• What is the target customer persona? Is there a demographic that your typical customers fit given the nature of your product/service?

Site Pages

  • HTML5 responsive web site – we need landing pages and a funnel. Can be existing or new.

  • LinkedIn individual/company page – an effective LinkedIn presence is very important in a B2B context.

  • Facebook company page – depends a bit on target customer persona but Facebook can be an important weapon in our armoury.

  • Twitter page/account – should probably be part of the toolkit but results can be underwhelming.

  • Instagram/Pinterest account – nice to have and generally underused in B2B growth hacking.

Analytics

  • Has a Google account been created?

  • Has the Google Analytics JavaScript code been added to each page on the web site?

  • Has the gro.team Growth Hacker been added to the account?

  • Has a goal been created? An alternative is to set up a funnel in Hotjar (see later).

  • What is the daily/weekly/monthly session and conversion baseline?

Visitor behaviour (usage heatmaps, session recording, conversion funnels)

  • Has a tool like Hotjar been implemented? Implementation can be as easy as adding a JavaScript script tag to each page (in the same way Google Analytics is implemented).

Email

  • Has an email list management list tool such as MailChimp been implemented?

Search Engine Optimisation

Ten’ish target keyword phrases to generate search engine traffic need to be selected.

  • Using the Google Keyword Planner or similar tool the optimum search phrases need to be selected.

  • 2 – 4 word phrases will probably be optimum. Single words will be too generic and competitive.

  • Ideal phrases take the form <actions><product/service key benefit> For example gro.team is working with Workteam which is SaaS software that helps companies and managers improve employee engagement. A good keyword target phrase for Workteam might be “increase employee engagement”.

  • Optimum keywords are the ones that deliver maximum traffic at minimum competition levels. The Google tool will tell you the average search volume and AdWords Cost Per Click bids which is a good proxy for how competitive the phrases are.

  • One of our other posts here shows you how to track your keyword positions for free (the best known web site charges $150/month).

Content

A draft content creation and publishing plan needs to be created.

  • What kind of content will be created and what “voice” will it use?

  • Who/how will the “foundation” content be created?

  • Who/how will the “front of mind” content be created?

[/su_list]

Ready to go?

Ready to growth hack? Need a hand? How much does interim B2B growth hacking cost?

Not that much actually. It depends on what the singular target is but to double/treble traffic, sign ups, customers or whatever we would need to do a three-five day deep dive with you followed by a campaign execution phase of one-ten days a month until the target is reached. That normally takes 2-6 months depending on the start and end points.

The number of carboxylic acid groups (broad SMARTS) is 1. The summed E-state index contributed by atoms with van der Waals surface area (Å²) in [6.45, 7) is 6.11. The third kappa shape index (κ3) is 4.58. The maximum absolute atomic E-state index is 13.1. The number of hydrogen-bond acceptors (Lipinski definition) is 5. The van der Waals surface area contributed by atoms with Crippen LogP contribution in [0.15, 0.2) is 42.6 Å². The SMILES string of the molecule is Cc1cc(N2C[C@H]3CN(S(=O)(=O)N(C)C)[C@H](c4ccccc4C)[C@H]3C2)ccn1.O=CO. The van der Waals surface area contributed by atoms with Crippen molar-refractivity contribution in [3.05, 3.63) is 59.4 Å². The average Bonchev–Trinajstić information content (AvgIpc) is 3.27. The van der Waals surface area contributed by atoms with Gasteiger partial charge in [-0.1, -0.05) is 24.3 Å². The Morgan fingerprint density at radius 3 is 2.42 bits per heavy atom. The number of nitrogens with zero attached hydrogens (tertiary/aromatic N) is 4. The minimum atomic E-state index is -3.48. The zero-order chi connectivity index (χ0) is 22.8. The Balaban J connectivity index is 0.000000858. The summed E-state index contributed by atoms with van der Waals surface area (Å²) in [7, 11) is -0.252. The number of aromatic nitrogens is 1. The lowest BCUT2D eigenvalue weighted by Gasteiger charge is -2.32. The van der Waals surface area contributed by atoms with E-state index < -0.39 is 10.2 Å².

We won’t take an engagement unless there is an #highROI up for grabs and you will end up “hugely up on the deal”. We really think that the more people we help become more successful the more successful we become…

If any of this is of any any interest why not give us a shout on hello@gro.team or +44 (0) 800 246 5735 for a friendly informal chat about your biz dev needs?

At the time of writing gro.team is #1,#2,#3 and #4 on Google UK for “interim growth hacker” and we have lots of happy clients we can tell you about…

Please also see the first third and fourth post in this series.

B2B Growth Hacking 1 of 4 – Start Here

B2B Growth Hacking 1 of 4 – Start Here

B2B Growth Hacking – Good News, Bad News…

 

 If you need a quick intro to growth hacking have a look here …please also see the second third and fourth posts in this series.

 

Good News

 

All we need to do is put something interesting/useful in front of potential customers. How hard can that be right? All we need to do is Target –> Influence –> Interact –> Convert.

 

Bad News

B2B growth hacking is hard. Really hard. There is probably a relatively small number of people you need to talk to in a B2B marketing context and they are probably difficult to reach. In B2C growth hacking the addressable market may be millions or even billions of people. In B2B growth hacking we may be targeting only thousands or tens of thousands of people. To reach them we’re going to need to use laser guided bombs rather than the blanket bombing approach typically applied in B2C growth hacking.

 

A lot of the “go to” approaches in B2C growth hacking (such as competitions/referral programs) don’t work so well in a B2B context when people are normally procuring on behalf of their organisation.